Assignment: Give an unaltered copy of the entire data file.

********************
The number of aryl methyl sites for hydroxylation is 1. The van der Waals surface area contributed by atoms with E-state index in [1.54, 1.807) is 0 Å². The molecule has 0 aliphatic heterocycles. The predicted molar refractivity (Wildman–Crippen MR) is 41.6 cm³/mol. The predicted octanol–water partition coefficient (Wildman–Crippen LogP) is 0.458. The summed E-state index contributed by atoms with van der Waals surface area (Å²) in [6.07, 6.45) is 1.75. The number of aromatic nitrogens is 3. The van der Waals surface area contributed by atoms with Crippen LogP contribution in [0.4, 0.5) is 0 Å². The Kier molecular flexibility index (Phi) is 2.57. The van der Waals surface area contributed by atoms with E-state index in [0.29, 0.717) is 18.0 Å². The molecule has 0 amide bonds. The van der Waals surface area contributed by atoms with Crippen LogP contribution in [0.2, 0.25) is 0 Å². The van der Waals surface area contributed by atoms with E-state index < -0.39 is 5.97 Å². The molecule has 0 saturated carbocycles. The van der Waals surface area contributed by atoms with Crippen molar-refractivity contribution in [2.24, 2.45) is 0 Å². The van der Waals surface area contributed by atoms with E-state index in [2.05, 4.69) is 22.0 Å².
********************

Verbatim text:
The number of aryl methyl sites for hydroxylation is 1. The van der Waals surface area contributed by atoms with E-state index in [1.54, 1.807) is 0 Å². The molecule has 0 aliphatic heterocycles. The predicted molar refractivity (Wildman–Crippen MR) is 41.6 cm³/mol. The predicted octanol–water partition coefficient (Wildman–Crippen LogP) is 0.458. The summed E-state index contributed by atoms with van der Waals surface area (Å²) in [6.07, 6.45) is 1.75. The number of aromatic nitrogens is 3. The van der Waals surface area contributed by atoms with Crippen LogP contribution in [0.4, 0.5) is 0 Å². The Kier molecular flexibility index (Phi) is 2.57. The van der Waals surface area contributed by atoms with E-state index in [0.29, 0.717) is 18.0 Å². The molecule has 0 amide bonds. The van der Waals surface area contributed by atoms with Crippen LogP contribution in [0.2, 0.25) is 0 Å². The van der Waals surface area contributed by atoms with E-state index < -0.39 is 5.97 Å². The molecule has 0 saturated carbocycles. The van der Waals surface area contributed by atoms with Crippen molar-refractivity contribution in [2.24, 2.45) is 0 Å². The van der Waals surface area contributed by atoms with E-state index in [2.05, 4.69) is 22.0 Å².